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What is the purpose of this article? Wikipedia is an encyclopedia, not a dictionary. An online or offline dictionary will have a far better definition of "of" than this article ever will, so it adds nothing (except translations -- whoop de do). GavinSinclair, 2004-07-08

This is not Wikipedia. This is Wiktionary. Wiktionary is a dictionary - not an encyclopedia. Thank you for your crystal-ball opinion anyway. — Hippietrail 05:56, 8 Jul 2004 (UTC)

I'm once again skeptical of the pronunciation section. I don't believe I change the vowel under stress (so to speak) — it's a schwa in both cases. This seems pretty clearly subject to regional variation. We might also mention the tendency to drop the final consonant entirely (as documented in "o'clock" and other such). Given that I'm dialectally challenged here, I'd like to gather a consensus before editing the section, but an edit seems likely. -dmh 22:09, 19 Sep 2004 (UTC)

I've added some senses and related terms, but this is still pretty rough (you try defining the various sense of of without using of :-). There aren't that many really basic senses, and I feeling like I'm dancing around them instead of nailing them down. Nonetheless, I think it's better to call out more senses, particularly for the benefit of foreign speakers. Even in the Germanic and Romance languages, the various prepositions meaning things like to and from don't map cleanly to each other, and I generally take differing translations as indicating different senses. For example, of is usually van in Dutch, but in time expressions it's voor, so I've called out time expressions explicitly. -dmh 22:42, 19 Sep 2004 (UTC)

Still wrestling with this beast. Here is a list of random usages from BNC and elsewhere. Part/whole relationships are clearly significant and probably central. Not all of these would require separate definitions. In particular, the countable/uncountable distinction shouldn't matter greatly.

Raw material has been moved to Talk:Of/Raw

6. (in expressions of time) Before.

"It's almost a quarter of four." So... I've never heard this one before. Is it regional? British? More details needed.--Xetxo 21:23, 6 November 2009 (UTC)

7. Connects a jurisdiction to its name. "The city of Lawrence is located on the Kaw river." Doesn't "of" in this case refer to the City as belonging to the name Lawrence? Just as the sentence "The people of Lawrence are good" refers to the people as belonging to the name Lawrence... like, where the name it'self is an idea and things are attributed to the idea? I like the definition, it should stand on it's own, apart from the related definition, but I feel like the similarities should be pointed out somehow.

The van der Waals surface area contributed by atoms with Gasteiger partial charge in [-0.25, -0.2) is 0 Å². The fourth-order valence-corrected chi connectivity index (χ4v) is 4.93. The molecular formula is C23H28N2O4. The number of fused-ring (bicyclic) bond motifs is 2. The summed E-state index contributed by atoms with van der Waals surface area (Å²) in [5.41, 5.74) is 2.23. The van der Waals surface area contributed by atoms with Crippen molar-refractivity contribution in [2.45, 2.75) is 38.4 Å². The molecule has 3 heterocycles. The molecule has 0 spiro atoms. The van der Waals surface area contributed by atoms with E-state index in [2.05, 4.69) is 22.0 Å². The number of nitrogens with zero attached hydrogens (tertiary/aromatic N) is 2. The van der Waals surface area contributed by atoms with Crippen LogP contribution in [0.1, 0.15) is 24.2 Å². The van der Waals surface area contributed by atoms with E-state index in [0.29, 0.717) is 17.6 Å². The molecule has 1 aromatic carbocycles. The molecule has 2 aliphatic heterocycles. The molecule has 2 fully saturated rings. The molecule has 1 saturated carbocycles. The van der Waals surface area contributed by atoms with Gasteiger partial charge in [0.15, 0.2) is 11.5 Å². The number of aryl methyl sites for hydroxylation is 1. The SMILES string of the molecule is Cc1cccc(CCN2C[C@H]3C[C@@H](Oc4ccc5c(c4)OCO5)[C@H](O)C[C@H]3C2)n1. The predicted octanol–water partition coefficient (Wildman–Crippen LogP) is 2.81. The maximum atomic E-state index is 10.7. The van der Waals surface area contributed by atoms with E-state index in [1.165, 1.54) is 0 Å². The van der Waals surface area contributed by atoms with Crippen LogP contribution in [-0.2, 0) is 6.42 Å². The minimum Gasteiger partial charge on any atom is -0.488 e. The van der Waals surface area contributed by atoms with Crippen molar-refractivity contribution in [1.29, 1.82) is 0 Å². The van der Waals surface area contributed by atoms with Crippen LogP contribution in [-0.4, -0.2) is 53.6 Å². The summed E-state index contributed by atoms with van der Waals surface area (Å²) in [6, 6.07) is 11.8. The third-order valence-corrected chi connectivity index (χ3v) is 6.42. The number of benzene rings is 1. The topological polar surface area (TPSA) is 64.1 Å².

8. Incorrect usage: The (proudly working class) Rolling Stones popularized the inappropriate insertion of the preposition "of" with their song "Get off of my cloud". Inserting "of" where it is not needed in a sentence is considered an error made by uneducated English speakers, rather than foreign speakers of English. Example: "It is as arrogant of an assumption as it is naive." When it would be correct to say: "It is as arrogant an assumption as it is naive." unsigned comment by User: 08:40, November 10, 2010 (UTC)

off of is very common in American English and is a well-established idiom in our dialect. There is a sense that off is only an adverb, not a preposition. —Stephen (Talk) 11:07, 10 November 2010 (UTC)

Verb Form[edit]

Personally, I think the use of "of" as a verb e.g. "I would of gone" should be more strongly emphasized as incorrect. Is there a way to do that? 22:32, 14 June 2010 (UTC)

I think it is merely a common misspelling, and that is what it says. We don’t want to get into proscribing usage, but limit ourselves to point out that something is a common misspelling, if that is appropriate, or in some cases where it is not, that it is commonly considered to be incorrect, offensive, or whatever. —Stephen 17:39, 15 June 2010 (UTC)
It shouldn't be placed in a "Verb" subsection, but as a note, if at all. Rodri316 (talk) 16:44, 13 June 2012 (UTC)
I don't think it's a misspelling so much as eye dialect, compare something like landlubber. The reason I say this is people in the North of England say /ɒv/ instead of /ʌv/, which is why when transcribed into written language, it's spelt of not 've. Mglovesfun (talk) 17:01, 13 June 2012 (UTC)
I disagree. Eye dialect is intentional, something like woulda or cuppa – people know that's not part of the written standard language because it's not taught at school to write like this, and in fact discouraged. In contrast, would of is simply a mistake caused by the homophony of the reduced forms of have and of (namely /ə(v)/); it's more like a hypercorrection, because the wrong expansion is selected for the reduced form. --Florian Blaschke (talk) 04:26, 21 November 2013 (UTC)